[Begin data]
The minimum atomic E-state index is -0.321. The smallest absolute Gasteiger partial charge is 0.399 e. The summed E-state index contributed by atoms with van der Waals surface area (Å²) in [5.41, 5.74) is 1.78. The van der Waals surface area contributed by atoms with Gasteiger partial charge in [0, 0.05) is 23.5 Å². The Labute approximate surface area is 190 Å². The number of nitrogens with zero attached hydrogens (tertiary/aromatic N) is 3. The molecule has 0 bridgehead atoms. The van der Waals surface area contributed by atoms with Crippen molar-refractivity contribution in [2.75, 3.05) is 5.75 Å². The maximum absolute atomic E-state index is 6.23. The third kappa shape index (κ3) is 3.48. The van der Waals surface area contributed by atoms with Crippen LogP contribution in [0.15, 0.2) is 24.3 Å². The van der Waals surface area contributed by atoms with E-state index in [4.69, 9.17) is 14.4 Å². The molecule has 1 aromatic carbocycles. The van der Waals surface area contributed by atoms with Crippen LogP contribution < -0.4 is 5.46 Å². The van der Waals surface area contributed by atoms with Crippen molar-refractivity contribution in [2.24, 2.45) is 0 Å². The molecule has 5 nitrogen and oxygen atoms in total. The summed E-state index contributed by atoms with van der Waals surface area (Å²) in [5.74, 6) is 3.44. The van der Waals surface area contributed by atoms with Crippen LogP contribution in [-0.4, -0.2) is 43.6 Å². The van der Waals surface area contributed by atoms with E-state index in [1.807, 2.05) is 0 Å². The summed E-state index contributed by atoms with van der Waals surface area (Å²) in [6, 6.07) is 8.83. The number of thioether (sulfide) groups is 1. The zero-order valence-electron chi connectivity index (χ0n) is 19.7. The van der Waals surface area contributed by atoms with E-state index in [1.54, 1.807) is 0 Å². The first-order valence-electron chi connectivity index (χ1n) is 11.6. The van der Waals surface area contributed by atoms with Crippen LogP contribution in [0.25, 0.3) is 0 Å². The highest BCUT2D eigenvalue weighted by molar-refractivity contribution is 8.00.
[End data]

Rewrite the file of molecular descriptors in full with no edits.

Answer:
The minimum atomic E-state index is -0.321. The smallest absolute Gasteiger partial charge is 0.399 e. The summed E-state index contributed by atoms with van der Waals surface area (Å²) in [5.41, 5.74) is 1.78. The van der Waals surface area contributed by atoms with Gasteiger partial charge in [0, 0.05) is 23.5 Å². The Labute approximate surface area is 190 Å². The number of nitrogens with zero attached hydrogens (tertiary/aromatic N) is 3. The molecule has 0 bridgehead atoms. The van der Waals surface area contributed by atoms with Crippen molar-refractivity contribution in [2.75, 3.05) is 5.75 Å². The maximum absolute atomic E-state index is 6.23. The third kappa shape index (κ3) is 3.48. The van der Waals surface area contributed by atoms with Crippen LogP contribution in [0.15, 0.2) is 24.3 Å². The van der Waals surface area contributed by atoms with E-state index in [4.69, 9.17) is 14.4 Å². The molecule has 1 aromatic carbocycles. The van der Waals surface area contributed by atoms with Crippen LogP contribution < -0.4 is 5.46 Å². The van der Waals surface area contributed by atoms with Crippen molar-refractivity contribution in [2.24, 2.45) is 0 Å². The molecule has 5 nitrogen and oxygen atoms in total. The summed E-state index contributed by atoms with van der Waals surface area (Å²) in [5.74, 6) is 3.44. The van der Waals surface area contributed by atoms with Crippen LogP contribution in [-0.4, -0.2) is 43.6 Å². The van der Waals surface area contributed by atoms with E-state index in [1.807, 2.05) is 0 Å². The summed E-state index contributed by atoms with van der Waals surface area (Å²) in [6, 6.07) is 8.83. The number of thioether (sulfide) groups is 1. The zero-order valence-electron chi connectivity index (χ0n) is 19.7. The van der Waals surface area contributed by atoms with E-state index in [1.54, 1.807) is 0 Å². The first-order valence-electron chi connectivity index (χ1n) is 11.6. The van der Waals surface area contributed by atoms with Crippen LogP contribution in [0.25, 0.3) is 0 Å². The highest BCUT2D eigenvalue weighted by molar-refractivity contribution is 8.00.